British zoologist John MacKinnon will have a face-to-face exchange with audiences on Friday, 2 September 2011 at 2 p.m. at Camellia Youth Hostel, 96 Dong Feng Dong Rd, Kunming, Yunnan. Audience interested to attend please email to firstname.lastname@example.org for reservation. Admission free.
John has been involved in practical biodiversity conservation for 47 years, has worked in more than 70 different countries and given professional advice to more than 50 countries on the design of their protected areas systems – most notably in Africa and Asia. His involvement in China Biodiversity dates backs to 1986.
John was one of the Asia’s pioneer field primatologists. After working with Jane Goodall on African chimpanzees in the 1960s, he undertook his own PhD on the behavior and ecology orangutans under the supervision of Nobel Laureate ecologist Niko Tinbergen. He was the first biologist to complete field studies of all the great apes and also studied a wide range of gibbons, moneys and tarsiers. His book ”The Ape within Us” greatly changed current perceptions of the unique nature of man and stimulated a lot of further research.
During the 1970s, John became more and more involved in the conservation of biology and became the chief architect of Indonesia’s extensive protected area system whilst coordinating international assistance as both WWF and IUCN Representative to Indonesia. He also found time to write a field guide to the birds of Java and Bali and later expanded it to include the great islands of Borneo and Sumatra.
In the last 100 years, there were 10 new discoveries of mammal in human history, 3 of them were in connection with John.
John caught butterflies in Tanzania in 1963
John with snakes in Indochina.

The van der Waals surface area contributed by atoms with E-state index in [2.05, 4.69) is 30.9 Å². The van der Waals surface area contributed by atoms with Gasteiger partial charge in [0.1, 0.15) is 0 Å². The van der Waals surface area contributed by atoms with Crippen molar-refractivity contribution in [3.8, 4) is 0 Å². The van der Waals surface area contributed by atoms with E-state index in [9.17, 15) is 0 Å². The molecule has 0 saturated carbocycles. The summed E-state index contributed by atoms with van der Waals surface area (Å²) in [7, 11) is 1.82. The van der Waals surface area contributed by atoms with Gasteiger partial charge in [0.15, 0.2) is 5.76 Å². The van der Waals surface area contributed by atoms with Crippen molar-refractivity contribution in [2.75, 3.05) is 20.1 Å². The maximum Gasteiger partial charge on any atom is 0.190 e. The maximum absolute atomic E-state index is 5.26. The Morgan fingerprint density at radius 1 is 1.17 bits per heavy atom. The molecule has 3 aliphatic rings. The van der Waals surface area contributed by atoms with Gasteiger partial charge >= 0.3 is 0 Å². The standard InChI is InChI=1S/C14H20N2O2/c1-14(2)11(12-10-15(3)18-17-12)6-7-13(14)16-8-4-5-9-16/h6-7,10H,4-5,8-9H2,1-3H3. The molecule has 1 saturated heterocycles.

A quick snap shot of what John has done in China:
Following already much applauded career on Biodiversity Conservation in SE Asia, John started working in China 23 years ago as chief architect of the ‘Plan to Save the Giant Panda and its Habitat’ in China
John has subsequently written management plans for many of China’s most famous nature reserves – Wolong, Xishuangbanna, Poyang Lake etc.
Chief author of the 1996 ‘Biodiversity Review of China’
Designed first comprehensive computerized database of China’s protected areas, habitats and species now continued by WCS
Author of the ‘Field Guide to the Birds of China’, heralded by the fast-growing generation of Chinese bird watchers as ‘the bible’
Co-author of the new ‘Guide to the Mammals of China’
14 years served as Co-chairman of the Biodiversity Working Group of the prestigious China Council for International Cooperation in Environment and Development, in which capacity took part in face to face discussions about environment with three different Chinese premiers
John has written many books papers and articles about biodiversity issues in China – a recent example is the lavish book ‘China’s Green Gold’
Served on preparation and evaluation missions for many international projects and programmes in China e.g. World Bank, UNDP, WWF, TNC, IUCN
Advisor to Chinese Government on the selection and submission of natural sites for World Heritage recognition
Based in Beijing and currently works for the large EU-China Biodiversity Programme in charge of ‘Promoting Awareness’ component which provides John with a suitable platform to continue producing books, films and photos of China’s biodiversity
Has given many talks and lectures on China’s Biodiversity to universities, conferences and public
On a more personal note, John has a Chinese wife and two children. John has an excellent collection of antique Chinese ceramics. John’s grandfather was the first socialist prime minister of Great Britain and his uncle Malcolm MacDonald was an early friend of Modern China, being the Founding Chairman of the Great Britain – China Committee established in the 1960’s to promote cultural liaison between China and UK and it was Malcolm MacDonald who promised the return of Hong Kong to China in discussions with Zhou Enlai in 1972.